As is indicated in FIG. 4, the two sets of signals are supplied, in selected combinations to AND gates 100-102. AND gate 100, subjected to an input identifying an erase key actuation and a corresponding character decode from the line memory 34, provides an output to set the second cycle latch 107. At an appropriate clock time, the set output of latch 107 is coupled through further AND gate 108. The output of AND gate 108 is provided to the printer to cause execution of an erase cycle. The printer erase cycle includes a print cycle in which the erase medium 23a is enabled and impacted by the type element 11 onto the paper, and a skipped escape cycle. The same output of gate 108 is provided to a delay circuit 109, the output of which is arranged to reset the second cycle latch 107.
This operation corresponds to execution of the automatic erase function. Namely, the AND gate 100 detects the depression of an erase key 25 and the presence of a character in the relevant location in the line memory 34, and as mentioned above, the second cycle latch 107 is set so that at an appropriate time, the automatic erase function is executed.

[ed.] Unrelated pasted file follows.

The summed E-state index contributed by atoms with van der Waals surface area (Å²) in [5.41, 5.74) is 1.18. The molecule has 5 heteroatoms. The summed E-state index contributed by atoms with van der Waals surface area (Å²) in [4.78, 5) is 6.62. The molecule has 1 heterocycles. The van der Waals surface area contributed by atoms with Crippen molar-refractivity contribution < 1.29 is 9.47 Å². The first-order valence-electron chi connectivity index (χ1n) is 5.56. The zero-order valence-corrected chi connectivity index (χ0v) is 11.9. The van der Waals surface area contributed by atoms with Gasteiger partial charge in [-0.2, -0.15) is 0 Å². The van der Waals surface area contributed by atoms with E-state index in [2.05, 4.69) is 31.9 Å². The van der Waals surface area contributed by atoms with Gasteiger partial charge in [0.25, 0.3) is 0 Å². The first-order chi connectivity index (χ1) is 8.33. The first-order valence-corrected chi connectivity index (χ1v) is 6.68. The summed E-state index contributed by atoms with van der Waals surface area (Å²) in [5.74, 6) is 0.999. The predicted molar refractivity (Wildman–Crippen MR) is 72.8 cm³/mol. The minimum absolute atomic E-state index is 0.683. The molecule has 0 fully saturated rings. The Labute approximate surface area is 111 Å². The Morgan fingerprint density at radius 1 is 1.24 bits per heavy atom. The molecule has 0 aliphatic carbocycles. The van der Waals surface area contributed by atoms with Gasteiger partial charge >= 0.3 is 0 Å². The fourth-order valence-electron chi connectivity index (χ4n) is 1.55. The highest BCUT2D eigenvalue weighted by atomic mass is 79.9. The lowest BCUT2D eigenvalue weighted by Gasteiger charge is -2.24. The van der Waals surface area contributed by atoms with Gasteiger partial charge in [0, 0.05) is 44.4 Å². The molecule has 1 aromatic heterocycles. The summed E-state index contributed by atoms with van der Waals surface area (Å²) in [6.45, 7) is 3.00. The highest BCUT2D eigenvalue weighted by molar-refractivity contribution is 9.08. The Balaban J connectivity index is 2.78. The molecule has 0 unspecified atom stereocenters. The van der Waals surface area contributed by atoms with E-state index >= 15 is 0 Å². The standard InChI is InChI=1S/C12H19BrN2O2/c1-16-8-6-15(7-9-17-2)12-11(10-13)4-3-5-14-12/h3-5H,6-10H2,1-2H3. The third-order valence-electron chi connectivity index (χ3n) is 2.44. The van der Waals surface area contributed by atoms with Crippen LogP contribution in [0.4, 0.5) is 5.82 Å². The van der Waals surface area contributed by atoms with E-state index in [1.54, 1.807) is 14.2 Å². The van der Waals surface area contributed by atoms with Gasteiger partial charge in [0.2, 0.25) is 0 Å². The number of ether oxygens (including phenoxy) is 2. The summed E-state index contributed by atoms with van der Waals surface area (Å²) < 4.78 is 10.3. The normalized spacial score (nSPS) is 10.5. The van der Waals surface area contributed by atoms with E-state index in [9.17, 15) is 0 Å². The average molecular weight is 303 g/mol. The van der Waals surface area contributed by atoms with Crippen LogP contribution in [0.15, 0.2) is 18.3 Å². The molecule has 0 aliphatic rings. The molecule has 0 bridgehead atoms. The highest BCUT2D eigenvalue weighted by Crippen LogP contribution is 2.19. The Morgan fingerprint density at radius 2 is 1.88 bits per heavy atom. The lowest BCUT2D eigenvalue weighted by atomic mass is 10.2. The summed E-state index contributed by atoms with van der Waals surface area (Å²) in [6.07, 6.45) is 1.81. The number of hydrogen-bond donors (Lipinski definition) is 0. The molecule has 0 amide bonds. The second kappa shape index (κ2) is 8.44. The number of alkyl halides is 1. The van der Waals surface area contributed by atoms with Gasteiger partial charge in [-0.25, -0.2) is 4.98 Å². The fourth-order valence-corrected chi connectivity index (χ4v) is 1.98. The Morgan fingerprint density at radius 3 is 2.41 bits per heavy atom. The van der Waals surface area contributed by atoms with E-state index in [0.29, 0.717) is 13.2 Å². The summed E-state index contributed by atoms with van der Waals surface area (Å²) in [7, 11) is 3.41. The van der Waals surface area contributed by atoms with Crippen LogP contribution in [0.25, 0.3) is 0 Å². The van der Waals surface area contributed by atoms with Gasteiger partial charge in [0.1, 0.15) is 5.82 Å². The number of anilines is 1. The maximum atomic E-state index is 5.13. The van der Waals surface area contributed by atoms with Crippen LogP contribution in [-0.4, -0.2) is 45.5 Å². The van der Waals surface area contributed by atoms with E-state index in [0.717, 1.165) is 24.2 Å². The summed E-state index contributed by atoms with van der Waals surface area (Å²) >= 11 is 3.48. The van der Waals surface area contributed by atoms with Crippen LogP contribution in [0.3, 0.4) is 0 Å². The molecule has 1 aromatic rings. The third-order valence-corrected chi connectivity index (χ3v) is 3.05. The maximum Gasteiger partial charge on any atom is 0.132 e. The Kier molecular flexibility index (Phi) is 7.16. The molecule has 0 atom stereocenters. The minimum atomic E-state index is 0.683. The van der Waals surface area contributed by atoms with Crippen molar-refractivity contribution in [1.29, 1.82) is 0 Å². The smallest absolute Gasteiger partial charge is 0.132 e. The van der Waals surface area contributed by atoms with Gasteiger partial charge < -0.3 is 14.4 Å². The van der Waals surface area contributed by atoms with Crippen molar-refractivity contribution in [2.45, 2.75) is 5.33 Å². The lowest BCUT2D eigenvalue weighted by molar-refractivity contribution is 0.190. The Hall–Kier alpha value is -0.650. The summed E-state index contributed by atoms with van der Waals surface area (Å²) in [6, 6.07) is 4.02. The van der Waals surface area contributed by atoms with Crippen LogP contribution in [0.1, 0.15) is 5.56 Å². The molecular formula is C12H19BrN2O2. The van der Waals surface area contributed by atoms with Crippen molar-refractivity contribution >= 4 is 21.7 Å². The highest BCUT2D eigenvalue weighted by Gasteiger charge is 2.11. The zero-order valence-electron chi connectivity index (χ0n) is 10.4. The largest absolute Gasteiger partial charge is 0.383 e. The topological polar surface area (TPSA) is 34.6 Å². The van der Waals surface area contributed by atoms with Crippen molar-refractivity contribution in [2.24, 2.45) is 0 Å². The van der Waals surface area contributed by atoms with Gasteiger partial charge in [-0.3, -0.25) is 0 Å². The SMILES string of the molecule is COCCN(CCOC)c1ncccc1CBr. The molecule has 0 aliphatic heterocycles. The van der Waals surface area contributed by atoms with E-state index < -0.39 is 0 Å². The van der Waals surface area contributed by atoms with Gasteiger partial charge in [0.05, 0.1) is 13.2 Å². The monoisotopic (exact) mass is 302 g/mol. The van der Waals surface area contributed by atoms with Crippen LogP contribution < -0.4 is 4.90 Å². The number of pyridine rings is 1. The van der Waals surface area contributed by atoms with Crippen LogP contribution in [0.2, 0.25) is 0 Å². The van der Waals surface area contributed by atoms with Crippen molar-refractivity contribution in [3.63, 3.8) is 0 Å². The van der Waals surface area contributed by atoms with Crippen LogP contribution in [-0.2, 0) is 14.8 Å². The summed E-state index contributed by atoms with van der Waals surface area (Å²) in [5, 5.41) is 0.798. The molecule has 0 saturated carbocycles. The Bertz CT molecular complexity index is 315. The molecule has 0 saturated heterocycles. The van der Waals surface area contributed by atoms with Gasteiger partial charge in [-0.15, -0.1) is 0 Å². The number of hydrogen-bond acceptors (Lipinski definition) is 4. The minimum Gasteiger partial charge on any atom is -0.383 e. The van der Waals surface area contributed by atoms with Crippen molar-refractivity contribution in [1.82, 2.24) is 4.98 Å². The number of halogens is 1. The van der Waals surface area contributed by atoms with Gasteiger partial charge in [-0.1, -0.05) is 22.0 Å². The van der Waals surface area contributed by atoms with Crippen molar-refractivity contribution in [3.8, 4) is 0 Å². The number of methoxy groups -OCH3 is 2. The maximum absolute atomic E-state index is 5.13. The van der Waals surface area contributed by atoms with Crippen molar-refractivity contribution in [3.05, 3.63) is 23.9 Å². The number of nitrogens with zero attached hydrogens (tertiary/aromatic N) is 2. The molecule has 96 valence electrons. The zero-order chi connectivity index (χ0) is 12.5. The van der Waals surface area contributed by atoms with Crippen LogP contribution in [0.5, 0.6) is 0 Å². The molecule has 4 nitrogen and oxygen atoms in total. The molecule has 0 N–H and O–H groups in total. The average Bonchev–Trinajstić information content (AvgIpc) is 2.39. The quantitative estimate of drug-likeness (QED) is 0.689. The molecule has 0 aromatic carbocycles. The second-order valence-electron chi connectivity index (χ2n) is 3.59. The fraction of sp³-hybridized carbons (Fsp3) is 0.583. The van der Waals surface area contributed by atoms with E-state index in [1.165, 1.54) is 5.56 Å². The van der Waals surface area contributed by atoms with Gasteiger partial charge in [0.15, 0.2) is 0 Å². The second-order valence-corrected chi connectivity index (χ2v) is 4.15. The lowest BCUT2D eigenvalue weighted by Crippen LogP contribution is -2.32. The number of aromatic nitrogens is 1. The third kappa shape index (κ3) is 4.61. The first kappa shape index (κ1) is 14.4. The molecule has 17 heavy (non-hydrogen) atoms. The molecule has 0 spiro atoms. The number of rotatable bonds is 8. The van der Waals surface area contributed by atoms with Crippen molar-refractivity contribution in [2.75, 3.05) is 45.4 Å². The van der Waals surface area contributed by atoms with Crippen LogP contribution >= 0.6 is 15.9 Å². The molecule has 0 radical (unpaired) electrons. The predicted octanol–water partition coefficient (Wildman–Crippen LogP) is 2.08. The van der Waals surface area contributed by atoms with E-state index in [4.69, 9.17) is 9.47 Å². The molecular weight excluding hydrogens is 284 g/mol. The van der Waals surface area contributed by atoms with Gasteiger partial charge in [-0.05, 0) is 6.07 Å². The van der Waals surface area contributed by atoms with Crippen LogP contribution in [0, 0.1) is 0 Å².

In accordance with the present invention, however, AND gates 101 and 102 are provided, the first subjected to an input from the actuated erase key 25 and a corresponding decode of an empty location in the line memory 34. AND gate 102 is also subjected to an input derived from the depression of an erase key 25, with the corresponding decode from the line memory 34 corresponding to storage of a function command or space. The outputs of AND gates 101 and 102 are coupled to an OR gate 110. The output of either one of AND gates 101 or 102 indicates that an automatic erase function cannot be executed since an erasable character is not found at the corresponding print point in the line memory 34. An output of OR gate 110 is coupled to an AND gate 111, clocked at an appropriate time in the machine cycle to set a manual erase latch 112. As will be explained below, setting the manual erase latch 112 temporarily inhibits execution of a printer erase cycle. However, it should be recalled that, at the time the line memory 34 is interrogated, the print point has already been backspaced or escaped and therefore, the typewriter 10 is in condition to execute a manual erase depending upon the next key actuation. Setting the manual erase latch 112 puts the machine in a quasi-wait state, similar to a normal wait state except for the set condition of the manual erase latch 112.